National Oklahoma City Douglass High School Alumni Association

P.O. Box 1891, Oklahoma City, OK 73101-1891

Thelma Parks, civil rights leader and iconic Oklahoma City educator, dies at 96

School officials say Parks "gave 54 years of service to the district as an educator and school board member."

The district released the following statement on Wednesday:

"We remember the life of the great Mrs.Thelma Reece Parks who passed away today at the age of 96.

Thelma Parks gave 54 years of service to #OKCPS as an educator and school board member. Her influence and legacy extend beyond our classrooms and into our great city. She championed students and fought for equity for each child.

The OKCPS family is grateful that her powerful legacy lives on in the transformational work happening for the students of Thelma R. Parks Elementary. We celebrate her life and her service with her family and friends."

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Comment by Gloria Dulan-Wilson on October 10, 2019 at 12:24pm

Wow - Ms. Parks has made her Transition to the realm of the Ancestor/Angels.  She was my guidance counselor at Douglass Sr. Highschool - and that was as far back as 1960 - that was nearly 60 years ago.  And if that's the case, that means that she only recently stopped working.  She was always trying to make sure put our best efforts forward.   I remember going to her office to determine what my best career choice would be.   I took all the personality tests she administered to me. Then one day I suddenly realized what I wanted to be - I wanted to be Thelma Parks.  I wanted to help youth decide what their career goals would be.  In fact, I got my MS in Academic Guidance and Counseling from Hunter College, CUNY - and worked as a guidance counselor on the middle school, high school and college level for years in California and New York City.  I was also an activist - because Ms. Parks was the one who taught us to have the courage of our convictions (along with Ms. Lola B. Greer, and Clara Luper, Mr. Buford and Sam Harris). 

Since graduating from Lincoln University in Pennsylvania (the first HBCU in the world),  where I was peer counselor to African students from non-independent African nations, I  eventually evolved from the realm of academia, and have been involved in a variety of career choices, including Media, politics, writing, real estate - to name a few, but never lost the basic ethics and discipline for which we are so famous in Oklahoma City.  I compare our lives, education and quality of living in Oklahoma to those of my peers, and I admit that I have a tendency to brag:  all our teachers, counselors, administrators, staff, janitorial and cafeteria personnel were BLACK - And we had the best; the creme of the crop - and that puts Ms. Parks right there on top.

Ms. Parks was always beautiful, well dressed, expressive, articulate, elegant and direct.  I absolutely loved her for that.  She set such a wonderful example of how to be a Black woman.   Of course, all our teachers and counselors at both Douglass and Moon Jr. High School were like that.  And we were blessed to have had them in our lives.  Like most Oklahomans, Ms. Parks managed to live to a ripe old age, make her mark on the world, and leave a legacy.  She also retained her beauty (because Good Black don't crack).   I only regret that I did not have the opportunity of meeting with her since my graduation from Douglass - as usual, she was always busy.  But I thank her profusely for all she did and tried to do during the time I was growing and evolving in Oklahoma City.  I always carry a bit of Oklahoma City with me - where ever I go.  She, and all my teachers, taught me to Black and Proud.  I am so happy that these qualities were instilled in me by all our teachers from Kindergarten all the way through high school.  These are the same qualities I passed on to my three beautiful off spring, and they are not sharing them with their own children.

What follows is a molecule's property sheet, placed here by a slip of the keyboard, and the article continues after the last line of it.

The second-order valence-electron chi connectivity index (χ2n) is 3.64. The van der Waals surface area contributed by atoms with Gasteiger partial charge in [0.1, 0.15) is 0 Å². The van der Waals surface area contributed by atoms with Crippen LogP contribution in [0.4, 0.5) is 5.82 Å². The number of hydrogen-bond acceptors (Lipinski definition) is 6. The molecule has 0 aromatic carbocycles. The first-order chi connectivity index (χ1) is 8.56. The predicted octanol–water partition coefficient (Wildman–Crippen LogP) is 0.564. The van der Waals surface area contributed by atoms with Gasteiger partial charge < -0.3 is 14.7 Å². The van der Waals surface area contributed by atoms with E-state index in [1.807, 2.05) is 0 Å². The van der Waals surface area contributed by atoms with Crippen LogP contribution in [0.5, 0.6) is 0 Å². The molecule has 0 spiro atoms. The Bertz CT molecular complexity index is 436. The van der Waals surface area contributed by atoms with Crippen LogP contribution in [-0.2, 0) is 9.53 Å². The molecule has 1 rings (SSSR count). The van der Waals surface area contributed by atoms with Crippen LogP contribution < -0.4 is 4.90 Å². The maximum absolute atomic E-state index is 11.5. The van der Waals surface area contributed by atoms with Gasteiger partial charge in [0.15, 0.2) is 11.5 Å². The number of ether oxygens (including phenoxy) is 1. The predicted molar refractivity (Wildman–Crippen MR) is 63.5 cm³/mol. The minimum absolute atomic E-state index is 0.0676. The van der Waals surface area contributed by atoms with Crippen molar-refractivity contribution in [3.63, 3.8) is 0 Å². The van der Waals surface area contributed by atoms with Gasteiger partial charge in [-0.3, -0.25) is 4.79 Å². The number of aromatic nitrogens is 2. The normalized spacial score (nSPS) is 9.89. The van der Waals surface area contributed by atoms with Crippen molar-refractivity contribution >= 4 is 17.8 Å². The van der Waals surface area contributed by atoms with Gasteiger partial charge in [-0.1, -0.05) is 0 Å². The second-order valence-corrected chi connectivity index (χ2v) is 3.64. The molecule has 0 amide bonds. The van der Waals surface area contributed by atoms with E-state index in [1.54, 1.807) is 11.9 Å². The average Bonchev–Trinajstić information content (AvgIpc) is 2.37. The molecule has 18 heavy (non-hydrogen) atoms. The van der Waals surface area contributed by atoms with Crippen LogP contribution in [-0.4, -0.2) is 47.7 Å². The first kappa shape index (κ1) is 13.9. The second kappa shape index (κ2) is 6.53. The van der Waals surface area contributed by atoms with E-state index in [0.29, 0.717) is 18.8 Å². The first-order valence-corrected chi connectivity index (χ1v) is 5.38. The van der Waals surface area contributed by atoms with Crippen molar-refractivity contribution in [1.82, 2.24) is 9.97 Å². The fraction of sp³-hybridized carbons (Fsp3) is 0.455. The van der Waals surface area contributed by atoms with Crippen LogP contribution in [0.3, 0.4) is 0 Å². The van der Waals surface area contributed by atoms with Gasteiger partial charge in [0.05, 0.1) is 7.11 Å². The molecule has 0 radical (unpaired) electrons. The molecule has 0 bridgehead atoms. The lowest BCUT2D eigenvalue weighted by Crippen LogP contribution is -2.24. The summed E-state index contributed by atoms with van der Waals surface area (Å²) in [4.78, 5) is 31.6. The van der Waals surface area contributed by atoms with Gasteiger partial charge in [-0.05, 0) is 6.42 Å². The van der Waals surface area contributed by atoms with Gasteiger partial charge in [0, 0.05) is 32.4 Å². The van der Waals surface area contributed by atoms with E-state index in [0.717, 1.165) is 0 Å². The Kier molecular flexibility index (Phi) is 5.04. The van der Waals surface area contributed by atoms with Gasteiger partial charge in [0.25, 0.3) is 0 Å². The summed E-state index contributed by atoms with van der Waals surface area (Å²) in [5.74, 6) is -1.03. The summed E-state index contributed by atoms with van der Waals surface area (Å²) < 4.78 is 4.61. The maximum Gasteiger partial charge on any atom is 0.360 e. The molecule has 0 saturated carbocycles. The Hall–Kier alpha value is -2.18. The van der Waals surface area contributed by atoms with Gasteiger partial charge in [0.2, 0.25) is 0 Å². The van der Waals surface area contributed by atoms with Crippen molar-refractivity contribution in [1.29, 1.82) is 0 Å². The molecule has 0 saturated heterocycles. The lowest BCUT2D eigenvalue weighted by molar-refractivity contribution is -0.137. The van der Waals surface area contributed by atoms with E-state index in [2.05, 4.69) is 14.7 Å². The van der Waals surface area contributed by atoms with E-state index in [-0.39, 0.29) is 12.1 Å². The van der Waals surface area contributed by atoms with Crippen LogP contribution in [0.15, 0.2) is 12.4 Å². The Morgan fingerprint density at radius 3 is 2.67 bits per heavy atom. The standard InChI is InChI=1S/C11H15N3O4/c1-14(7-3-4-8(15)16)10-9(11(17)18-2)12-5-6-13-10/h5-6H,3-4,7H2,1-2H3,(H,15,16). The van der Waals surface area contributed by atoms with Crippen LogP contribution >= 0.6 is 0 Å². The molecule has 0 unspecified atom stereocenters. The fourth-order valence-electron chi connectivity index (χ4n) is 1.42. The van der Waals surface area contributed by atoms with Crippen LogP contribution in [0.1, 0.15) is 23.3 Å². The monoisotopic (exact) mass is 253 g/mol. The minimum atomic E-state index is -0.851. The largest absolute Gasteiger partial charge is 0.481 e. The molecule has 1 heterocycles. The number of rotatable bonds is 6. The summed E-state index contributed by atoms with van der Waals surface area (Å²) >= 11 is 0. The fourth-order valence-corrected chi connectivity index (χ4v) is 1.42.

My condolences to her family, friends, neighbors, and those of us Douglass Sr. High School students who had the honor, privilege and pleasure of working with and benefiting from her wisdom, knowledge and understanding.  I know she's looking at us from the realm of the Ancestor/Angels with much love.

Stay Blessed &

ECLECTICALLY BLACK

Gloria Dulan-Wilson

Douglass Sr. High School '63

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Thelma Parks, civil rights leader and iconic Oklahoma City educator, dies at 96

School officials say Parks "gave 54 years of service to the district as an educator and school board member."

The district released the following statement on Wednesday:

"We remember the life of the great Mrs.Thelma Reece Parks who passed away today at the age of 96.

Thelma Parks gave 54 years of service…

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